Stay professional since you have to work with her but let it be known that you aren't her psychotherapist.

Actions still speak louder than words. And don't feel bad at all. This is self preservation.

It's great that you want better treatment for yourself. That is the beginning of positive changes!
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Old 01-08-2012, 07:39 PM
 
663 posts, read 990,315 times
Reputation: 940
Quote:
Originally Posted by carolinadreamin;
I have always attracted needy people and I've been hurt by them often. I have cut them out of my life, and feel a lot better.

Work situations are tough. I agree that it's to your advantage to avoid this co-worker. It's not like they will miss you. In all likelihood they will just find another sounding board.

Having said all that, I have come to realize that I have attracted these people to me because I am not comfortable being the center of attention or needy one, and would rather be the sounding board (with boundaries) than the other way around.

The last person I had this type of relationship with was an in-law that I had stayed in touch with following a divorce. She was not well emotionally and I sincerely felt bad for her. I let her take advantage of me, knowing she was unwell. Then I moved and invited her to come visit me several times in my new house but she never would. I realized it was because she couldn't be happy for me. Her own problems were all we had between us anymore.

It was hard cutting her out of my life but only because of my own sense of loyalty, not because it was a valuable and reciprocal friendship. Anyone who makes your relationship all about them and can't give anything in return is not worth investing.

Your co-worker is acting cold because you appear to be unavailable like you were before. My mom has never been a sage on advice but I might actually do something she would do and that's ignore her. Change the subject, get up out
of your chair and leave the room, pick up the phone to make a call, etc.
Stay professional since you have to work with her but let it be known that you aren't her psychotherapist.

Actions still speak louder than words. And don't feel bad at all. This is self preservation.

It's great that you want better treatment for yourself. That is the beginning of positive changes!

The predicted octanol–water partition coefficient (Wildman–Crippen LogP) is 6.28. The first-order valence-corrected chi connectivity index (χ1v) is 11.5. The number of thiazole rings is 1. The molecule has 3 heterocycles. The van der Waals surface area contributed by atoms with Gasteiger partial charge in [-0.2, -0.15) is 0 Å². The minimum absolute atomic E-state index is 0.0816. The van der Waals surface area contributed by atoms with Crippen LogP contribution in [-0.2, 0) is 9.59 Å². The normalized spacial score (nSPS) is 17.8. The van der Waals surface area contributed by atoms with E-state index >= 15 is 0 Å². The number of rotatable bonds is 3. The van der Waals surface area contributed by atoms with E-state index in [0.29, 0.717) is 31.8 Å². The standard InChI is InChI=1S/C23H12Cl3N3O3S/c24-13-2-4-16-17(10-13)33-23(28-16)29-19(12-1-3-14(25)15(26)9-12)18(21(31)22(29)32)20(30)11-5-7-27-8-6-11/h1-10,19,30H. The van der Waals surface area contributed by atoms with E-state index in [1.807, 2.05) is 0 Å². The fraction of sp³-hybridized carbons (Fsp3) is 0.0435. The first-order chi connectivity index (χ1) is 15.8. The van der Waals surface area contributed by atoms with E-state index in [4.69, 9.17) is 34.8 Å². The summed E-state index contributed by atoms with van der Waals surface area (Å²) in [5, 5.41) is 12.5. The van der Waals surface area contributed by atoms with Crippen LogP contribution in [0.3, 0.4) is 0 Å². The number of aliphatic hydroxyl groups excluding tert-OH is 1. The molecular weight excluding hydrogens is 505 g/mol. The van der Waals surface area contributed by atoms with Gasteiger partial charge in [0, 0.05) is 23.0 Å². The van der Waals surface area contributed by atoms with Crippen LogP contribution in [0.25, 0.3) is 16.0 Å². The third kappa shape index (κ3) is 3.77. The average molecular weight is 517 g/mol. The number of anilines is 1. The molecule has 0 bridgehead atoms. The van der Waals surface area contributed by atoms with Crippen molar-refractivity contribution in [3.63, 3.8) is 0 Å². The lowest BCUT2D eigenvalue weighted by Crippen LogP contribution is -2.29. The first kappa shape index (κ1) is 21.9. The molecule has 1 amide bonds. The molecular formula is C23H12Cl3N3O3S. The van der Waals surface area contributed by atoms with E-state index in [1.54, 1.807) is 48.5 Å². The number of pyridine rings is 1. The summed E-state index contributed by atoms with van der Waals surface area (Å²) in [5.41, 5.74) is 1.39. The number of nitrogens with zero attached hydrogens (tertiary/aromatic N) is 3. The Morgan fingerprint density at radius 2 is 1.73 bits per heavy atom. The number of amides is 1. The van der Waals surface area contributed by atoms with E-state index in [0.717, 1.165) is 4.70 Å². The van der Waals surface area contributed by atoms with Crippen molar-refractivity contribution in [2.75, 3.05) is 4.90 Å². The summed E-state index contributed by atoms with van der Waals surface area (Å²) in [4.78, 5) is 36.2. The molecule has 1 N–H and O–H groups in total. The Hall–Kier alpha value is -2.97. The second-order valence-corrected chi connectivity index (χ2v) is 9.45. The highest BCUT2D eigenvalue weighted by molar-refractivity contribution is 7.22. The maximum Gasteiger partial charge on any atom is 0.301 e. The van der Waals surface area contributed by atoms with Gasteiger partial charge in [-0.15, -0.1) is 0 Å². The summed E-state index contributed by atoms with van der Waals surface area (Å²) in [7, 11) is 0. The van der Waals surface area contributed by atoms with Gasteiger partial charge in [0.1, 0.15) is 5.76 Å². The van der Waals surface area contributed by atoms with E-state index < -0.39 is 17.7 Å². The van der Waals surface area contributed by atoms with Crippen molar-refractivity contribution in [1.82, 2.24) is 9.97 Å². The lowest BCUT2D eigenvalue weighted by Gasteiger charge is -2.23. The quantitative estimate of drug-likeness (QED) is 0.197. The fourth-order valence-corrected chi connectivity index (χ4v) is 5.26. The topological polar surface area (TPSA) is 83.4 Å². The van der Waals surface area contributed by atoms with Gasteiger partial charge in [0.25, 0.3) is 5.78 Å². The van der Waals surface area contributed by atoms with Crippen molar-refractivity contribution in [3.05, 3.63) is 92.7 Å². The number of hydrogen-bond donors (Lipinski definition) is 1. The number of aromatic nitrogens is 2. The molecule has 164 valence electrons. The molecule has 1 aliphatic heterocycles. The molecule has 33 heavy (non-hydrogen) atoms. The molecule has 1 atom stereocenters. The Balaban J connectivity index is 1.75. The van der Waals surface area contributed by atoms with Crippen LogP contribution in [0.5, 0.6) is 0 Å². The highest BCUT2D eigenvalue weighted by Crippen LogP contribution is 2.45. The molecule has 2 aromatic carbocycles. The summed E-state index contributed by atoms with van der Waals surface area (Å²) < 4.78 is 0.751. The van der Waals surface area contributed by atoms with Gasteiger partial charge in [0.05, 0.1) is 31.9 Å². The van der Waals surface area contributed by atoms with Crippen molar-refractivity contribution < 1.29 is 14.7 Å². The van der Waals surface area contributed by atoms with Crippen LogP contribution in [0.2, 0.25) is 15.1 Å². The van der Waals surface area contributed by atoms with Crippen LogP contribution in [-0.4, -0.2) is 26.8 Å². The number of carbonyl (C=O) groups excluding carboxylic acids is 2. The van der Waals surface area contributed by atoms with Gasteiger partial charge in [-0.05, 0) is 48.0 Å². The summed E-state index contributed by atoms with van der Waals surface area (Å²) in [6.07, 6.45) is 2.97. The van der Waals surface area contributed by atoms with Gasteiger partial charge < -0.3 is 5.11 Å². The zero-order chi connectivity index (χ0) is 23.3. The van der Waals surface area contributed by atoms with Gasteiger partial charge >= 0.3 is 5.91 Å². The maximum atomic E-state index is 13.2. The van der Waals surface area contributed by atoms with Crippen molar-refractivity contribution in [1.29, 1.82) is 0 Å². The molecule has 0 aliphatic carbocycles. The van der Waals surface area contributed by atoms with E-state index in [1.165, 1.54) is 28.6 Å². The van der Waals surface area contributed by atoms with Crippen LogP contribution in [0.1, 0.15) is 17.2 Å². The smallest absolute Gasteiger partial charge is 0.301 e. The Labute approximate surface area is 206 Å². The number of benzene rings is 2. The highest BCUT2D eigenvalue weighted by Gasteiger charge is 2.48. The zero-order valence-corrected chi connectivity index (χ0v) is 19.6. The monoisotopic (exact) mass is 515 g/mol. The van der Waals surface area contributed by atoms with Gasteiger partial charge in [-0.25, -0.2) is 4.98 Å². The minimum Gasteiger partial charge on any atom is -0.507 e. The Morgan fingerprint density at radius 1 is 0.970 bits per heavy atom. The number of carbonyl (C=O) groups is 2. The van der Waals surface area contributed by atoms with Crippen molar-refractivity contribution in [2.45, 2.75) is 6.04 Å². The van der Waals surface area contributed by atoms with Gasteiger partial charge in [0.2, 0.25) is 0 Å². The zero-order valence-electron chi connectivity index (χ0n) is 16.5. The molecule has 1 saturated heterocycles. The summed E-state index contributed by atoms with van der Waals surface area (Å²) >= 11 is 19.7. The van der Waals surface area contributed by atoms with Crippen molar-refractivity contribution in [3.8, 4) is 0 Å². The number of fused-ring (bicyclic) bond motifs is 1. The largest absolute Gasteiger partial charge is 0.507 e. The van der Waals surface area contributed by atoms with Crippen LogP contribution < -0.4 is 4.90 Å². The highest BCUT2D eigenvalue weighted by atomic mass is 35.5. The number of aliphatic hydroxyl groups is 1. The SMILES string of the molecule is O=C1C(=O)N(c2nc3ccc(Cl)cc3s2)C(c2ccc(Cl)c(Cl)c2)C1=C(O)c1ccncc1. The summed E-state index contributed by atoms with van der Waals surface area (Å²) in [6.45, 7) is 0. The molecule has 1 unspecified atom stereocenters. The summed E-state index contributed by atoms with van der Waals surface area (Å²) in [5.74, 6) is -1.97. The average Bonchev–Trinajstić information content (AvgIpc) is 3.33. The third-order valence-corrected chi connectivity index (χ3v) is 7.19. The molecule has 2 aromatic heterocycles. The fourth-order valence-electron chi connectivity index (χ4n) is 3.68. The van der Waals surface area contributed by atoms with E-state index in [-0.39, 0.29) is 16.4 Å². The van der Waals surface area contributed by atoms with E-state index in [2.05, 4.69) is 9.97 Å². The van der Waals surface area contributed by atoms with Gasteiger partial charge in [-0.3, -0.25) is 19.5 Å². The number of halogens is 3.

Yes, needy people is indeed what I attract. This co-worker is one of the neediest people I have ever come across. Her life is full of drama, completely self created. Her latest problem is she is "dating" a married man with two little kids, supposedly separated from their mother. I'm inclined to tell her what I really think but that generally never pans out well when it comes to work.

I'm going to start using some of the tactics you mentioned in your post, picking up the phone, etc. Changing the subject, unfortunately, never works with her but the other tactics are definitely worth trying .
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Old 01-08-2012, 09:10 PM
 
16,102 posts, read 21,690,870 times
Reputation: 26516
Quote:
Originally Posted by PurePugx3 View Post
I am 40yo and looking back over my life, I seem to attract self-centered people as friends. I tend to be a very good listener and polite (even when I don't feel like it) because I know what it's like to not be heard. Growing up with a mother with some degree of narcissism has a lot to do with that.

For instance, I have a co-worker who basically verbally vomits at me every morning. I hate to sound so crass but it is what it is. She clearly looks disinterested when she isn't the center of attention, with me or anyone else. It's annoying. One would never guess she's actually 32yo. If you call her out on her behavior, she cries or otherwise loses her grip. I've never called her out but have felt like it. However, others have and the results are not pretty.

Another example is email. I know a couple people who will initiate email with me and in the past I have replied. Anymore I just don't feel like it. Reason being is they will type out a long email describing a situation or wondering what to do about a problem. After I reply, nothing.....I may not write a response as long as theirs but I do respond in a normal fashion. It makes me end up feeling like my co-worker's behavior tends to, like a sounding board or just the wall...as though the person (me) doesn't matter, just that they are talking.